But is it safe to just call close() on the IndexSearcher when there are
still threads using it?

or maybe I should use atomic counter to make sure there's no thread using
it
before calling close() on IndexSearcher?

thanks.

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Re: how to safely periodically reopen the IndexReader?

zaexage
Yes, I'm using a solution quite similar to this one. :)

But when I read the Lucene 2.3 IndexReader.java code and javadoc, I
see they have added a synchronous reference-counter to IndexReader and
when it drops to zero, this instance will automatically call doClose()
to clean, but the manipulator methods of this counter is marked as
`protected'.
I thought of extending FilterIndexReader to use the inherited counter
manipulator. Has anyone tried this way?

2008/2/19, [hidden email] <[hidden email]>:

> We have the same situation and use an atomic counter. Basically, we have
> a SearcherHolder class and a SearcherManager class. The SearcherHolder
> holds the searcher and the number of threads referencing the searcher.
>
> When the thread that writes to the index closes the index, it sends an
> event that the SearcherManager is listening for. The next time a search
> is performed the manager opens a new searcher. The old searcher is marked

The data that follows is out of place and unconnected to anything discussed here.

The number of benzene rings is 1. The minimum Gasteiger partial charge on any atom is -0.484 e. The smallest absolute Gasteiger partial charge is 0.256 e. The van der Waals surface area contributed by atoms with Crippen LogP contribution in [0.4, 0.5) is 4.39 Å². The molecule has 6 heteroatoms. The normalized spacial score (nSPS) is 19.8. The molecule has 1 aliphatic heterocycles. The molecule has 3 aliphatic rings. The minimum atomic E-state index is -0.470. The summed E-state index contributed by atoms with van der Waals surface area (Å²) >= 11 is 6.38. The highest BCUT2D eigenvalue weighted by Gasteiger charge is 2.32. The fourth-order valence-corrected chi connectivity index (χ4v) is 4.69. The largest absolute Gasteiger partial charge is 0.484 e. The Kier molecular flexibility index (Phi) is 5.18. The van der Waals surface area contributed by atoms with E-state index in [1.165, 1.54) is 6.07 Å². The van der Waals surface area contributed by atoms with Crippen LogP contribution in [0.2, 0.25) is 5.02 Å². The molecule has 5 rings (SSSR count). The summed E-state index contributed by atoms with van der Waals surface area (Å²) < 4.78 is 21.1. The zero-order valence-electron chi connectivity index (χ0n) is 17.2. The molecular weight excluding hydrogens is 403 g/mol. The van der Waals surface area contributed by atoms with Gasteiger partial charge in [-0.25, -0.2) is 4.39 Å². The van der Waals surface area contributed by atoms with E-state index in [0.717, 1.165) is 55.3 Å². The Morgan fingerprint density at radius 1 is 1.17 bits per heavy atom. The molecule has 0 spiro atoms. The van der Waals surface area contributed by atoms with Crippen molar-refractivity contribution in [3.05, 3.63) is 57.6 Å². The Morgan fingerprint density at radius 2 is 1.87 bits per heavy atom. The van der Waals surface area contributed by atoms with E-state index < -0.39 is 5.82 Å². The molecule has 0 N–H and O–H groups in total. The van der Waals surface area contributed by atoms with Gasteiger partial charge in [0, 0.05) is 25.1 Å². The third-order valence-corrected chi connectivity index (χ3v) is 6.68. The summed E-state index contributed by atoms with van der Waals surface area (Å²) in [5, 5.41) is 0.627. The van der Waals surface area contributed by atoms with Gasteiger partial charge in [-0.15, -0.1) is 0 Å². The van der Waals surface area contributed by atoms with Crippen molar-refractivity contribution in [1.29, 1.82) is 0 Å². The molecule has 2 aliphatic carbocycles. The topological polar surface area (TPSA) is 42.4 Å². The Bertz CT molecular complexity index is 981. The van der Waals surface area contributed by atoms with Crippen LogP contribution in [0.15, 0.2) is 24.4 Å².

> as outdated but is not closed until the last thread that references the
> searcher returns it.
>
>
>
>
>
> ZaeX <[hidden email]>
> 02/16/2008 03:32 AM
> Please respond to
> [hidden email]
>
>
> To
> [hidden email]
> cc
>
> Subject
> how to safely periodically reopen the IndexReader?
>
>
>
>
>
>
> Hi, all
>
> I've got a question here needing your help:
> For my index, I opened one IndexWriter (autocommit mode) and one
> IndexSearcher on it;
> I have quite a lot of threads here concurrently writing new documents and
> doing search in index.
> the IndexWriter is flushed periodically.
> as I want the IndexSearcher be able to see the latest record, I also need
> to
> periodically reopen the underlying IndexReader.
>
> But is it safe to just call close() on the IndexSearcher when there are
> still threads using it?
>
> or maybe I should use atomic counter to make sure there's no thread using
> it
> before calling close() on IndexSearcher?
>
> thanks.
>
>

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Re: how to safely periodically reopen the IndexReader?

Stephane Nicoll
In reply to this post by Robert.Hastings
On Mon, Feb 18, 2008 at 6:08 PM,  <[hidden email]> wrote:
> We have the same situation and use an atomic counter.  Basically, we have
>  a SearcherHolder class and a SearcherManager class.  The SearcherHolder
>  holds the searcher and the number of threads referencing the searcher.
>
>  When the thread that writes to the index closes the index, it sends an
>  event that the SearcherManager is listening for.  The next time a search
>  is performed the manager opens a new searcher.  The old searcher is marked
>  as outdated but is not closed until the last thread that references the
>  searcher returns it.

That sounds interesting. Couldn't it be part of the core capabilities
of Lucene?

St├ęphane


--
Large Systems Suck: This rule is 100% transitive. If you build one,
you suck" -- S.Yegge